Manufacturers have until the end of 2021 to comply with a new United States Department of Agriculture (USDA) labelling regulation for food with GMO ingredients.
Although the deadline was drawing closer, the level of compliance was still uncertain, according to a report by Agriculture.
“Nobody knows the answer to that,” Greg Jaffe, who tracks biotechnology for the consumer group Center for Science in the Public Interest, was quoted as saying.
As many as one of every six foods containing GMOs could be exempt from labelling due to loopholes in the USDA regulations, Agriculture reported the Environmental Working Group as saying.
Highly refined sugars and oils from corn, soyabeans, canola and sugar beets were exempted because they did not contain detectable amounts of genetic material although food companies had the option to disclose them, Agriculture said.
The GMO labelling law was directed at grocery products, according to Agriculture, with food sold by restaurants and delicatessens, or served by airlines not required to carry bioengineered labels even if the items were produced with GMOs. Meat, poultry and egg products were also not covered by the labelling law.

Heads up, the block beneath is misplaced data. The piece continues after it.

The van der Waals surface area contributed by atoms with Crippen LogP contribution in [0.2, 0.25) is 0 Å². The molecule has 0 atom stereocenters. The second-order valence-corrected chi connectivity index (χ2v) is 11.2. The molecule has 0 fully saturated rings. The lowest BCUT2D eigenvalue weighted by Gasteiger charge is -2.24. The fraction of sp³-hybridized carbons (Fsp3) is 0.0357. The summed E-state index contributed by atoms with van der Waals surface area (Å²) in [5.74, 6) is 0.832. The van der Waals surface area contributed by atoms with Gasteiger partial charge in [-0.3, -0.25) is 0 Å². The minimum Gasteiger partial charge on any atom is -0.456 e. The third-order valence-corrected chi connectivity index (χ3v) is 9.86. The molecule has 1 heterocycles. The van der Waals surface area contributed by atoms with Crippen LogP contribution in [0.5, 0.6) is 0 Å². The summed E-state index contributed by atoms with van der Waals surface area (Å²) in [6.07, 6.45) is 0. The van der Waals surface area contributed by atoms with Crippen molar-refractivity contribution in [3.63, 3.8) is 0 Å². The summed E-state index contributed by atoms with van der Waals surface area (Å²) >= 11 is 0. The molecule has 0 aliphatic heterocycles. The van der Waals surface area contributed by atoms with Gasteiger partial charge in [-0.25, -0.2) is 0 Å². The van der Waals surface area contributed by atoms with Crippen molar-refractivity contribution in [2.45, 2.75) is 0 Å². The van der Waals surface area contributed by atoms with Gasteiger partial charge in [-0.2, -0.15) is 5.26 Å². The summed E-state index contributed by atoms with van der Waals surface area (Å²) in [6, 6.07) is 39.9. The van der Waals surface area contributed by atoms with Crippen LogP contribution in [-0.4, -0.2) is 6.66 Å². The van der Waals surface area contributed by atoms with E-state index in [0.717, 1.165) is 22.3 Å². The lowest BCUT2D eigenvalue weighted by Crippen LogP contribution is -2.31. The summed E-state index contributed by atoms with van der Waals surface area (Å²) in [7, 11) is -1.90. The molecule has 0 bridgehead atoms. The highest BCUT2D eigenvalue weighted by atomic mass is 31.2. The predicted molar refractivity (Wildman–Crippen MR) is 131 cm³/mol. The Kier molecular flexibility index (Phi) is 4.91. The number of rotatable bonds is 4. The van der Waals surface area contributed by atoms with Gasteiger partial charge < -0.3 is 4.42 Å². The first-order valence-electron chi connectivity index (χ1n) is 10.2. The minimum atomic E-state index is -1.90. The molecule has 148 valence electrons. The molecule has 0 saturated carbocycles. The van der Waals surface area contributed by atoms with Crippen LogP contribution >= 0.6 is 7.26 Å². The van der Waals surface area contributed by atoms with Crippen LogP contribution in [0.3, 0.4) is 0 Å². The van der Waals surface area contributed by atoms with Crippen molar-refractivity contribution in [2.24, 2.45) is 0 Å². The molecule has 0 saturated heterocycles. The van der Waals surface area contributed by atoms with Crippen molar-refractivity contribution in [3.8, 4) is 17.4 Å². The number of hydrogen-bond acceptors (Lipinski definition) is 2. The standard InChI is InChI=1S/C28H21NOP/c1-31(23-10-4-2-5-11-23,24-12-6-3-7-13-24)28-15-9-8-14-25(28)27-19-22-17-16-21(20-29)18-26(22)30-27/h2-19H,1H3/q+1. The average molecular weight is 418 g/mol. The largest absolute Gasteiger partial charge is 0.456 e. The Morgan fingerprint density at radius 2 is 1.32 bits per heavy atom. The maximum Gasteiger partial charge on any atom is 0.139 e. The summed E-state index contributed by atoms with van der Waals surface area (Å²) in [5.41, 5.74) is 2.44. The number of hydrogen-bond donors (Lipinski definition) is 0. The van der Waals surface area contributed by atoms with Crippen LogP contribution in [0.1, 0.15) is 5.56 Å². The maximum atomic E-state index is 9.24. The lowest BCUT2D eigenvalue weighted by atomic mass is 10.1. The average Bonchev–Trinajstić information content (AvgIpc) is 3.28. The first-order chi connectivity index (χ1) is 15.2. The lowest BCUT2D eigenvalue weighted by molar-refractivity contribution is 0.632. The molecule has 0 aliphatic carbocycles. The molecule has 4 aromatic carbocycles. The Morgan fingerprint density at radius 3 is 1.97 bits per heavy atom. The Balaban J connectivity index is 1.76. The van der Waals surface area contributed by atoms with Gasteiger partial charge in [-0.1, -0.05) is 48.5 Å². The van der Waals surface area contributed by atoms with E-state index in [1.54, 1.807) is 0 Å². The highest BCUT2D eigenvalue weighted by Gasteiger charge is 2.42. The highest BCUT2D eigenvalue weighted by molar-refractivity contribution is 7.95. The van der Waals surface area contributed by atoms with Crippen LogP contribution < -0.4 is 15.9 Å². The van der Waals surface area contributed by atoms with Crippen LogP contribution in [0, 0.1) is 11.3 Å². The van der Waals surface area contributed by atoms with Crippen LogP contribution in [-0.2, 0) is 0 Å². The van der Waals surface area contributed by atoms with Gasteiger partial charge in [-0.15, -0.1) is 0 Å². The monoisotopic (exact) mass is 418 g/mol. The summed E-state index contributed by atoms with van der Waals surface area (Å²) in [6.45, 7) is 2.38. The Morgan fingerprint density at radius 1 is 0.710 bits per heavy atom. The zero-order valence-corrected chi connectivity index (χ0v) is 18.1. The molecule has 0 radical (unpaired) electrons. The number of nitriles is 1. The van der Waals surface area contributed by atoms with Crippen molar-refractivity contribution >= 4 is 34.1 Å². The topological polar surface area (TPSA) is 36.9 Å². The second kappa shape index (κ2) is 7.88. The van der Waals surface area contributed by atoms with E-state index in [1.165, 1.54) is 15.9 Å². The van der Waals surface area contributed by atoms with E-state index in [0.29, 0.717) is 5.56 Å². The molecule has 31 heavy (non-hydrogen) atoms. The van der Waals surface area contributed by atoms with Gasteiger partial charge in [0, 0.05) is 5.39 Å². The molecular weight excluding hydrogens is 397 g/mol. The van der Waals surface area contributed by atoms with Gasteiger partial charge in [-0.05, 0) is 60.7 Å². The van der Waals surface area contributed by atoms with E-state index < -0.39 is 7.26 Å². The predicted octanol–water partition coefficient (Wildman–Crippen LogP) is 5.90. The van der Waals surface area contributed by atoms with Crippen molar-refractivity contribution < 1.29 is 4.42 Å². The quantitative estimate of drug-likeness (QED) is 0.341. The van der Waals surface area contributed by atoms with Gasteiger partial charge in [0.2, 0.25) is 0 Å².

Passed by the US Congress in 2016, the National Bioengineered Food Disclosure Law directed the USDA to establish a national mandatory standard for disclosing foods that are or may be bioengineered and this led to the announcement of the National Bioengineered Food Disclosure Standard in December 2018.
Bioengineered foods are defined by the standard as those that contain detectable genetic material that has been modified through certain lab techniques and cannot be created through conventional breeding or found in nature.
The Agricultural Marketing Service (AMS) developed the List of Bioengineered Foods to identify the crops or foods that are available in a bioengineered form throughout the world and for which regulated entities must maintain records. These records will inform regulated entities about whether they must make a bioengineered food disclosure.
The standard requires food manufacturers, importers and certain retailers to ensure bioengineered foods are appropriately disclosed. Regulated entities have several disclosure options: text, symbol, electronic or digital link, and/or text message.
Additional options such as a phone number or web address are available to small food manufacturers or for small and very small packages.